Favorite Acadia winter hiking trails, from easy to more challenging

ask acadia on my mind

Ask Acadia on My Mind!

Another in a series of “Ask Acadia on My Mind!” Q&As

If you have a question about Acadia National Park on your mind, whether you’re a first-time visitor or long-time fan, leave a comment below, or contact us through the About us page. We may not be able to answer every question, or respond right away, but we’ll do our best. See our page linking in one place all the Q&As.

I am coming to Acadia next week and would like some advice on hiking trails. It will be me, my wife and 18-year-old son. I watched videos of the Beehive Trail and it looks nice but how would I get back to my car after hiking up? What trails would you recommend in December? There is no ice or snow forecast for when I’m going but the island hopper bus is not running either. Thanks, Steve

Dear Steve,

Good to hear you’re doing some research in advance of your off-season trip to Acadia, and checking the weather. And you’re right to ask about how to get off the Beehive, as it’s not recommended to go back down the same way, as the cliff face is best hiked up, not down.

Acadia National Park Sand Beach Beehive wilderness

The Beehive as seen from the Great Head Trail, during March in a light snow year.

The Beehive is one of Acadia’s toughest climbs, featuring iron rungs and ladders. It’s not recommended for people who are afraid of heights, out of shape or unprepared, but we know that many people make it a tradition to climb it, especially in the summer.

For example, Martha Stewart has blogged about climbing Beehive with family or friends, most recently this past August. She includes a couple of videos on her Web site of her and Charlie Jacobi, Acadia natural resource and visitor use specialist, hiking the Beehive together a number of years ago. (She owns a home in Seal Harbor, and is a big supporter of Friends of Acadia and other area charities.)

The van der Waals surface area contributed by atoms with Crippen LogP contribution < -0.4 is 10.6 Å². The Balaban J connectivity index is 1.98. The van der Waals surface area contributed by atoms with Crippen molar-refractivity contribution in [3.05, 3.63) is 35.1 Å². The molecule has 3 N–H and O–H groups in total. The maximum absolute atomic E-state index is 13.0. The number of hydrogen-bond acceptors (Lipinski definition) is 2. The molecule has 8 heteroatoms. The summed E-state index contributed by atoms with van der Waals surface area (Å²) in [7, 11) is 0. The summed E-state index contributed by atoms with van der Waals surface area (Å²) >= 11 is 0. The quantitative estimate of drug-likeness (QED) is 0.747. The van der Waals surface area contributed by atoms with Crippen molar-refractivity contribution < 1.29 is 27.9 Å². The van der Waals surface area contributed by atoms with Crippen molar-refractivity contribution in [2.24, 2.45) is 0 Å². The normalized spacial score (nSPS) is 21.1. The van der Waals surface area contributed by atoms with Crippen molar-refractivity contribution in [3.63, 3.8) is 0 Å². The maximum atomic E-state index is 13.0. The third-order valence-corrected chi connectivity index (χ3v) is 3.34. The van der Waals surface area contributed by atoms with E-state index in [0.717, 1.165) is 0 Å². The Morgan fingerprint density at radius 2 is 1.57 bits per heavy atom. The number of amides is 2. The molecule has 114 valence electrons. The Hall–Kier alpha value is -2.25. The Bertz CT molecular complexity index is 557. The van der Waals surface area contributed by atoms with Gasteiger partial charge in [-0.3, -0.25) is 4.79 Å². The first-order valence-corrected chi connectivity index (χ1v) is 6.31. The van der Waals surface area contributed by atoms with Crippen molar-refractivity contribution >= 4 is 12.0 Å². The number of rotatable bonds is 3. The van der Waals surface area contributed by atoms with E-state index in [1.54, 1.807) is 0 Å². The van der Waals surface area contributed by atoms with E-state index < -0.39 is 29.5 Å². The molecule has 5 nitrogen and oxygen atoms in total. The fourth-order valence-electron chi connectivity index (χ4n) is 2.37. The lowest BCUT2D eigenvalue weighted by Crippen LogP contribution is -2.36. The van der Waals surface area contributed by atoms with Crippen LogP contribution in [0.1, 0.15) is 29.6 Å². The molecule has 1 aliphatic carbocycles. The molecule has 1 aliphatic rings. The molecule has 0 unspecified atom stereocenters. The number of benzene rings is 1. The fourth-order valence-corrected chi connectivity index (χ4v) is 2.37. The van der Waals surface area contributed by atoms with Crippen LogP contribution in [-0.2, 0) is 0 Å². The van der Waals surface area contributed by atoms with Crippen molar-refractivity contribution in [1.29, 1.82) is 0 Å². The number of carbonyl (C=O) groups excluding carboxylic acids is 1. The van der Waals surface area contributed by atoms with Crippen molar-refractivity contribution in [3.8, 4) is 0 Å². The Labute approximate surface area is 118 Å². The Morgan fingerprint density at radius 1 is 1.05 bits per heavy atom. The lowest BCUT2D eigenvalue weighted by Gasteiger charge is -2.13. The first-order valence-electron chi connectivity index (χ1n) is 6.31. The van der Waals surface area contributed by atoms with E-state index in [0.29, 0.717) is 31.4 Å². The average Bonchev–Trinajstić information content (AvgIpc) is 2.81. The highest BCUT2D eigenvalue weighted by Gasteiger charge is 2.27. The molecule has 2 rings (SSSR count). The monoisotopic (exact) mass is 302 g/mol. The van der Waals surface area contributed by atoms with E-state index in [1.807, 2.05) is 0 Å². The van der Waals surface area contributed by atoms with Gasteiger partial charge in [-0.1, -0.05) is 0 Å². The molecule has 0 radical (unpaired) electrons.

But you wouldn’t want to do the Beehive in bad weather, whether during Acadia winter hiking or summer seasons.

We happened to be in touch last week with Gary Stellpflug, Acadia trails foreman, and asked him about the trail conditions. While there is some snow or ice, he wrote us in an e-mail, the trails are “still quite passable.”

To see if there might be any visible snow, check out the live Acadia air pollution monitoring webcam that overlooks Frenchman Bay, or a series of Bar Harbor area webcams. The park Web site features a winter activities page with links to local weather and other useful information.

If you, your wife and son are experienced and well-equipped hikers, then the Beehive can certainly be a fun family challenge, especially since there’s little or no snow or ice so far this December, and it won’t be an ice-climbing expedition. But if it’s beyond your comfort level, there are plenty of other Acadia winter hiking trails to consider, from easy to more difficult.

cadillac in winter

To get this view from Cadillac in winter, you can hike the summit road or trails, but be sure to be properly equipped for snow, ice and cold. (NPS photo)

Acadia winter hiking can include Beehive under right conditions

acadia winter hiking

Acadia National Park winter access map shows what roads are open, closed during the winter. (NPS map)

Here’s how to get to the Beehive, and off it, no matter what the season:

From the Sand Beach parking lot, which is along the approximately 2-mile portion of the one-way Park Loop Road that did not close for the off-season on Dec. 1:

  • Cross the Park Loop Road and take the Bowl Trail for 0.2 mile to the base of the Beehive
  • Turn right onto the Beehive trail and climb carefully to the top, reached in another 0.3 mile
  • Continue down the backside of the Beehive to circle down to the Bowl Trail, to loop back to the trailhead and the Sand Beach parking lot.